Bringing My Mom Home

Jen

Bringing My Mom Home

Jen
aircraft-635521_640I am back from hiatus. In all fairness, I wasn't really here before. I joined up to get advice on how to handle my mom's move across the country. I didn't find anyone who had done the same, but I found something just as valuable, if not more--companionship and support. Thank you, one and all.

I was fairly frantic in the month before my mom's move. It wasn't exactly planned. She had a stroke in 2013 and had remained in a facility ever since. The most recent facility provided nothing short of neglect, in my opinion, and she was hospitalized three times in December 2014/ January 2015. She was on state aid in Wisconsin, which doesn't carry over to Arizona, where I live. Arizona allowed me to sign her up, but they wouldn't begin to process her until she was physically here. So, it was just a matter of getting her here and hoping for the best. I had to get permission from the courts to move her--I'm her guardian, but she has a protective placement order, because the courts were afraid her husband would try to remove her from care. I had to give the facility 30 days notice, and I used the time to get the house as ready as possible.

I'm a single mom of three, two of which are very young, so I knew this would all be a challenge- physically, emotionally, and financially. I placed an ad on Craig's List asking for donations and an absolute angel came to my rescue. She actually researched me here and read "My Mom's Story," and then donated a hospital bed, a wheel chair, a walker, and a shower chair. (BTW, if anyone noticed my name change, that's why. I'm glad she found me, but I need some anonymity to be able to feel like I can speak freely.)

The Trip

As I mentioned earlier, I have three kiddos, and I knew I couldn't manage them and my mom at the same time. I left the younger two in the care of my oldest--he's 17 and awesome--and I planned ever so carefully, so I would depart right after my little ones went to bed one night and be home with Grandma before they went to bed the next night. What could possibly go wrong?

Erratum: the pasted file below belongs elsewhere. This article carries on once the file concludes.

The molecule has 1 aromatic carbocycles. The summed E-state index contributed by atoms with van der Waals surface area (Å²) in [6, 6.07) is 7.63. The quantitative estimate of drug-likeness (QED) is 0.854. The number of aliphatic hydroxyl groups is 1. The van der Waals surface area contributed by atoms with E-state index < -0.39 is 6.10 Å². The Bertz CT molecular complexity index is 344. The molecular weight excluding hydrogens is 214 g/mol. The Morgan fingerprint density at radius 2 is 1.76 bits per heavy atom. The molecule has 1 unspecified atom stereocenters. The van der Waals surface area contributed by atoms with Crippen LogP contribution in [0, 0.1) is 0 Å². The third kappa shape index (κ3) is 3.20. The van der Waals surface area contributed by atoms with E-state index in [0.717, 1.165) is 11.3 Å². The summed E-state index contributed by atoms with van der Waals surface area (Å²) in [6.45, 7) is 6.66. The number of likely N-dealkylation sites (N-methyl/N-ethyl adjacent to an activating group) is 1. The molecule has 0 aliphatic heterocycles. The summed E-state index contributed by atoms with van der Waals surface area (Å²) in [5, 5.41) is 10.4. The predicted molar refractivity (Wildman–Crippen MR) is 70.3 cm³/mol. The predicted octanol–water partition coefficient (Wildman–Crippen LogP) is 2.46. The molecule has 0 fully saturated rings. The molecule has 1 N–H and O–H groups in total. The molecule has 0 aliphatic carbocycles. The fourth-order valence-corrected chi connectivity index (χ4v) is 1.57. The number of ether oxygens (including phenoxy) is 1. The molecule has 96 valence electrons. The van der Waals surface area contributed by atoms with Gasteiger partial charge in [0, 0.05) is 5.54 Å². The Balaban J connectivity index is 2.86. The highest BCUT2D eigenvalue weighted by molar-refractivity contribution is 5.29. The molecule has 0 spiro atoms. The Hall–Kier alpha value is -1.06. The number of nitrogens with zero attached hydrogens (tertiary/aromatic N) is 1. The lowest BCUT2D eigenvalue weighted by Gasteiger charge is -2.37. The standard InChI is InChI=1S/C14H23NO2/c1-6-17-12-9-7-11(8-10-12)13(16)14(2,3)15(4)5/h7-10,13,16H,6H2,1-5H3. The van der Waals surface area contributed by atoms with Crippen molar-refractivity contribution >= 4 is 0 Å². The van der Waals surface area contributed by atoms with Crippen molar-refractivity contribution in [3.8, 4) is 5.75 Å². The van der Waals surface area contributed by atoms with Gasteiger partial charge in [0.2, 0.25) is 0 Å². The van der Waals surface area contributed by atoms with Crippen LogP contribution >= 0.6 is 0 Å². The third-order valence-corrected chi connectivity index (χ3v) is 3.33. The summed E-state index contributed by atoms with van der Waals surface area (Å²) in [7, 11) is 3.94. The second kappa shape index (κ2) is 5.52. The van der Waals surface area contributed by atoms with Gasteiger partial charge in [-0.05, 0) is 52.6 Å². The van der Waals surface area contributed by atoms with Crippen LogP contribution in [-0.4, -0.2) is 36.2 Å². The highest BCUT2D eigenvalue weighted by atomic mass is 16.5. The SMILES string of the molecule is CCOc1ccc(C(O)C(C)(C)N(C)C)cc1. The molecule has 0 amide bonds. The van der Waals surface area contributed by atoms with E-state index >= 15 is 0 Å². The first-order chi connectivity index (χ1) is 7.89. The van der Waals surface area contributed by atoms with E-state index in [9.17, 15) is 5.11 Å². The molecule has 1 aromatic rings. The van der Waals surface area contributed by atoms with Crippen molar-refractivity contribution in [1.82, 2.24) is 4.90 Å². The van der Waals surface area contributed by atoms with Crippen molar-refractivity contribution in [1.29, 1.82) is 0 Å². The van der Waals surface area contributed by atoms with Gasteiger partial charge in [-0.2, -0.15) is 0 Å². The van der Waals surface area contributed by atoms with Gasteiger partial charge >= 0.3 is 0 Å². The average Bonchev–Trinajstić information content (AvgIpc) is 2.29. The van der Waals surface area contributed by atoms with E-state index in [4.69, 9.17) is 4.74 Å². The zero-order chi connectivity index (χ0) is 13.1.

For starters, my mom is even less mobile than I expected. She can't stand alone or use her walker at all. Every transfer requires a gait belt and some oomph. The facility was using a machine to move her, even to go to the toilet, every single time. Sometimes, she can't stand at all, and transferring her into a car alone just does not happen. We had two flights--one from a tiny airport to Chicago, and another from Chicago to Phoenix. We wrestled her into the car and headed off to the airport, then wrestled her back out and into her chair. As we waited to check in, the words "Flight Cancelled" appeared on the screen which hosted the airline's only outgoing flight that day. I just about died. I had no place to go with my mom, no transportation, no money, and my kids were home alone. All flights out that day were cancelled due to bad weather in Chicago. My only other option was to sit tight for 24 hours and take a flight through Detroit. We were lucky enough that a family member agreed to take us in for the night, but it was a split-level home, so we only had access to the kitchen/ dining/ and living room. My mom and I crashed on the sofa and, although soft, it was too soft for my mom to even sit up on in the morning. It took roughly three hours to get her changed, onto a commode, and back into her chair that morning. At one point, I excused myself for a cup of coffee, and I stepped outside in the sub-zero temperatures and had a cry. What the heck was I thinking? Physically, I wasn't sure if I could care for her, let alone manage all the lifting that would be required for the flights. That's something I think only a disabled person or a caregiver can appreciate--two flights. TSA, lifting from chair to flight wheel chair to seat and then back out again... twice. Eight transfers, with a non-mobile person. Down narrow aisles, all the way to the back of the plane.